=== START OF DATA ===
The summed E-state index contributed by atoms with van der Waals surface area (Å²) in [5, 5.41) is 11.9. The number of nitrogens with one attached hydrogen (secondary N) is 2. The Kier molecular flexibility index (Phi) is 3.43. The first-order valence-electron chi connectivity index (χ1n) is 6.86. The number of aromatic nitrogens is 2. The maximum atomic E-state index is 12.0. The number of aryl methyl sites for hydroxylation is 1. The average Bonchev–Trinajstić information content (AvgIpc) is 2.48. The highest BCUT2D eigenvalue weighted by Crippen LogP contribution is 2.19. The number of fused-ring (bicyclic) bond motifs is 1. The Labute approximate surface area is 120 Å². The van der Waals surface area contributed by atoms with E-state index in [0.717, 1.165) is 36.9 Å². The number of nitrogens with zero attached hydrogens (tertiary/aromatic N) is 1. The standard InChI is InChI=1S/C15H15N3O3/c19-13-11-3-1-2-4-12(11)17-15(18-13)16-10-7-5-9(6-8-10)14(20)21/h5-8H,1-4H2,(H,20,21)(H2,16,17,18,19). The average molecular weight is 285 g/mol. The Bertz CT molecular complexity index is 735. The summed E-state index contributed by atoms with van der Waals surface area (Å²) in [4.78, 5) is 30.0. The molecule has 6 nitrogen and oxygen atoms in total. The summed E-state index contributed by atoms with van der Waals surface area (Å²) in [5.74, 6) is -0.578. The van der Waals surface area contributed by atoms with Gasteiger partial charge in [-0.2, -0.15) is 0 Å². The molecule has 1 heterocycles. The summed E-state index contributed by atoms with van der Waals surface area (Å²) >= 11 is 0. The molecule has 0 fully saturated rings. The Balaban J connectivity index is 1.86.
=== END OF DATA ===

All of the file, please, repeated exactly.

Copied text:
The summed E-state index contributed by atoms with van der Waals surface area (Å²) in [5, 5.41) is 11.9. The number of nitrogens with one attached hydrogen (secondary N) is 2. The Kier molecular flexibility index (Phi) is 3.43. The first-order valence-electron chi connectivity index (χ1n) is 6.86. The number of aromatic nitrogens is 2. The maximum atomic E-state index is 12.0. The number of aryl methyl sites for hydroxylation is 1. The average Bonchev–Trinajstić information content (AvgIpc) is 2.48. The highest BCUT2D eigenvalue weighted by Crippen LogP contribution is 2.19. The number of fused-ring (bicyclic) bond motifs is 1. The Labute approximate surface area is 120 Å². The van der Waals surface area contributed by atoms with E-state index in [0.717, 1.165) is 36.9 Å². The number of nitrogens with zero attached hydrogens (tertiary/aromatic N) is 1. The standard InChI is InChI=1S/C15H15N3O3/c19-13-11-3-1-2-4-12(11)17-15(18-13)16-10-7-5-9(6-8-10)14(20)21/h5-8H,1-4H2,(H,20,21)(H2,16,17,18,19). The average molecular weight is 285 g/mol. The Bertz CT molecular complexity index is 735. The summed E-state index contributed by atoms with van der Waals surface area (Å²) in [4.78, 5) is 30.0. The molecule has 6 nitrogen and oxygen atoms in total. The summed E-state index contributed by atoms with van der Waals surface area (Å²) in [5.74, 6) is -0.578. The van der Waals surface area contributed by atoms with Gasteiger partial charge in [-0.2, -0.15) is 0 Å². The molecule has 1 heterocycles. The summed E-state index contributed by atoms with van der Waals surface area (Å²) >= 11 is 0. The molecule has 0 fully saturated rings. The Balaban J connectivity index is 1.86.